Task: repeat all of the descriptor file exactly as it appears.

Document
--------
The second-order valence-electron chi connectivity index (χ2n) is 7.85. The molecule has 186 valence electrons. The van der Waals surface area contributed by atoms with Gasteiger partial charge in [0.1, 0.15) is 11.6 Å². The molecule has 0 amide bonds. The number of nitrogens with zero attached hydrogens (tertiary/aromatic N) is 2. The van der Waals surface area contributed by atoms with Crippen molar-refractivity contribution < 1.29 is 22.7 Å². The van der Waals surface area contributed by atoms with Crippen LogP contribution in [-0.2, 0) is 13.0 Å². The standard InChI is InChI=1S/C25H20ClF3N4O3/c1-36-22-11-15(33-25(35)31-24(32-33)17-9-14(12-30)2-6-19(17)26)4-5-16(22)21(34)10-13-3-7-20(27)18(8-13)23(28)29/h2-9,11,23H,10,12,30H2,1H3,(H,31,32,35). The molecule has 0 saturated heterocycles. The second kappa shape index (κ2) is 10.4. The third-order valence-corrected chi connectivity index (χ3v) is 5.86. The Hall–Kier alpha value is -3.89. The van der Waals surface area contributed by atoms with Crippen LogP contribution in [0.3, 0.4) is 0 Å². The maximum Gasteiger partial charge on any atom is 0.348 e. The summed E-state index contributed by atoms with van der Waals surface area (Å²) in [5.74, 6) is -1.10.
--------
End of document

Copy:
The second-order valence-electron chi connectivity index (χ2n) is 7.85. The molecule has 186 valence electrons. The van der Waals surface area contributed by atoms with Gasteiger partial charge in [0.1, 0.15) is 11.6 Å². The molecule has 0 amide bonds. The number of nitrogens with zero attached hydrogens (tertiary/aromatic N) is 2. The van der Waals surface area contributed by atoms with Crippen molar-refractivity contribution < 1.29 is 22.7 Å². The van der Waals surface area contributed by atoms with Crippen LogP contribution in [-0.2, 0) is 13.0 Å². The standard InChI is InChI=1S/C25H20ClF3N4O3/c1-36-22-11-15(33-25(35)31-24(32-33)17-9-14(12-30)2-6-19(17)26)4-5-16(22)21(34)10-13-3-7-20(27)18(8-13)23(28)29/h2-9,11,23H,10,12,30H2,1H3,(H,31,32,35). The molecule has 0 saturated heterocycles. The second kappa shape index (κ2) is 10.4. The third-order valence-corrected chi connectivity index (χ3v) is 5.86. The Hall–Kier alpha value is -3.89. The van der Waals surface area contributed by atoms with Crippen LogP contribution in [0.3, 0.4) is 0 Å². The maximum Gasteiger partial charge on any atom is 0.348 e. The summed E-state index contributed by atoms with van der Waals surface area (Å²) in [5.74, 6) is -1.10.